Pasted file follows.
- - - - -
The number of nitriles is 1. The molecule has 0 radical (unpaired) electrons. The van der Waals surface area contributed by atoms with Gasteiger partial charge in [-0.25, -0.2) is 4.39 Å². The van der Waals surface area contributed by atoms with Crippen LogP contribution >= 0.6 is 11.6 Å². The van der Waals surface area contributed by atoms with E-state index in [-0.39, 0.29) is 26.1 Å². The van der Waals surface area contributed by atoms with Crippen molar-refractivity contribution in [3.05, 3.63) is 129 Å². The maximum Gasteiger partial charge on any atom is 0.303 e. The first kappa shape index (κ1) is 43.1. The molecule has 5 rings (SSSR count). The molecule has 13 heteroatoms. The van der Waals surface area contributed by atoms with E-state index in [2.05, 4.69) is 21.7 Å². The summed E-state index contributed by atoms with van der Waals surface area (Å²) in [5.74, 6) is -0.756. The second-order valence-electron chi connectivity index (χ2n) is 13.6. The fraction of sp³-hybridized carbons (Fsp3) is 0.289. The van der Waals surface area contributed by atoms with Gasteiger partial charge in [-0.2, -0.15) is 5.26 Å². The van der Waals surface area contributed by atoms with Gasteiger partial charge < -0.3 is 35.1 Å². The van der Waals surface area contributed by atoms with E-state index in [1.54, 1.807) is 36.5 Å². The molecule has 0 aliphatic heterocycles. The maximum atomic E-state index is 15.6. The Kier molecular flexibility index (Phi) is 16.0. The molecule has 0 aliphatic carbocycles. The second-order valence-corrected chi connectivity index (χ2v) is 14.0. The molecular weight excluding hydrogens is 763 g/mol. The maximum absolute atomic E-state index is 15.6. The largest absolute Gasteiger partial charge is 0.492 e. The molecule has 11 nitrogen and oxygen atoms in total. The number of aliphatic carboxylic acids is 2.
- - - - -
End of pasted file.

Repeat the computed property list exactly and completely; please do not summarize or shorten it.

The number of nitriles is 1. The molecule has 0 radical (unpaired) electrons. The van der Waals surface area contributed by atoms with Gasteiger partial charge in [-0.25, -0.2) is 4.39 Å². The van der Waals surface area contributed by atoms with Crippen LogP contribution >= 0.6 is 11.6 Å². The van der Waals surface area contributed by atoms with E-state index in [-0.39, 0.29) is 26.1 Å². The van der Waals surface area contributed by atoms with Crippen molar-refractivity contribution in [3.05, 3.63) is 129 Å². The maximum Gasteiger partial charge on any atom is 0.303 e. The first kappa shape index (κ1) is 43.1. The molecule has 5 rings (SSSR count). The molecule has 13 heteroatoms. The van der Waals surface area contributed by atoms with E-state index in [2.05, 4.69) is 21.7 Å². The summed E-state index contributed by atoms with van der Waals surface area (Å²) in [5.74, 6) is -0.756. The second-order valence-electron chi connectivity index (χ2n) is 13.6. The fraction of sp³-hybridized carbons (Fsp3) is 0.289. The van der Waals surface area contributed by atoms with Gasteiger partial charge in [-0.2, -0.15) is 5.26 Å². The van der Waals surface area contributed by atoms with Gasteiger partial charge < -0.3 is 35.1 Å². The van der Waals surface area contributed by atoms with E-state index in [1.54, 1.807) is 36.5 Å². The molecule has 0 aliphatic heterocycles. The maximum atomic E-state index is 15.6. The Kier molecular flexibility index (Phi) is 16.0. The molecule has 0 aliphatic carbocycles. The second-order valence-corrected chi connectivity index (χ2v) is 14.0. The molecular weight excluding hydrogens is 763 g/mol. The maximum absolute atomic E-state index is 15.6. The largest absolute Gasteiger partial charge is 0.492 e. The molecule has 11 nitrogen and oxygen atoms in total. The number of aliphatic carboxylic acids is 2.